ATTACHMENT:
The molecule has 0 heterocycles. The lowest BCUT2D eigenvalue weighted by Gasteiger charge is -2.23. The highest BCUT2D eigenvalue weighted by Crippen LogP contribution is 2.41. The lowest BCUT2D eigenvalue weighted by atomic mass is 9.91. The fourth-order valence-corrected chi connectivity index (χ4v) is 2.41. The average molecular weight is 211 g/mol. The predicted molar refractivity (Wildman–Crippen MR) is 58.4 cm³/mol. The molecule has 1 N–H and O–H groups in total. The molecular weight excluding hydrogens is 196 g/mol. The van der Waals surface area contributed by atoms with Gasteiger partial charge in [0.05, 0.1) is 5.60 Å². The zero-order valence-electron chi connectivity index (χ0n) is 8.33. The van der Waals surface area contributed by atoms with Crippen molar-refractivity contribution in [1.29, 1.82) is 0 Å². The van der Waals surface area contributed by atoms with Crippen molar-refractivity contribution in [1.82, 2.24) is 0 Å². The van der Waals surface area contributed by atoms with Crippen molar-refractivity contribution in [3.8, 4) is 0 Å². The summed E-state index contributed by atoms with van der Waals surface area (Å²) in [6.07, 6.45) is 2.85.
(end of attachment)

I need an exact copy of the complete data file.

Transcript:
The molecule has 0 heterocycles. The lowest BCUT2D eigenvalue weighted by Gasteiger charge is -2.23. The highest BCUT2D eigenvalue weighted by Crippen LogP contribution is 2.41. The lowest BCUT2D eigenvalue weighted by atomic mass is 9.91. The fourth-order valence-corrected chi connectivity index (χ4v) is 2.41. The average molecular weight is 211 g/mol. The predicted molar refractivity (Wildman–Crippen MR) is 58.4 cm³/mol. The molecule has 1 N–H and O–H groups in total. The molecular weight excluding hydrogens is 196 g/mol. The van der Waals surface area contributed by atoms with Gasteiger partial charge in [0.05, 0.1) is 5.60 Å². The zero-order valence-electron chi connectivity index (χ0n) is 8.33. The van der Waals surface area contributed by atoms with Crippen molar-refractivity contribution in [1.29, 1.82) is 0 Å². The van der Waals surface area contributed by atoms with Crippen molar-refractivity contribution in [1.82, 2.24) is 0 Å². The van der Waals surface area contributed by atoms with Crippen molar-refractivity contribution in [3.8, 4) is 0 Å². The summed E-state index contributed by atoms with van der Waals surface area (Å²) in [6.07, 6.45) is 2.85.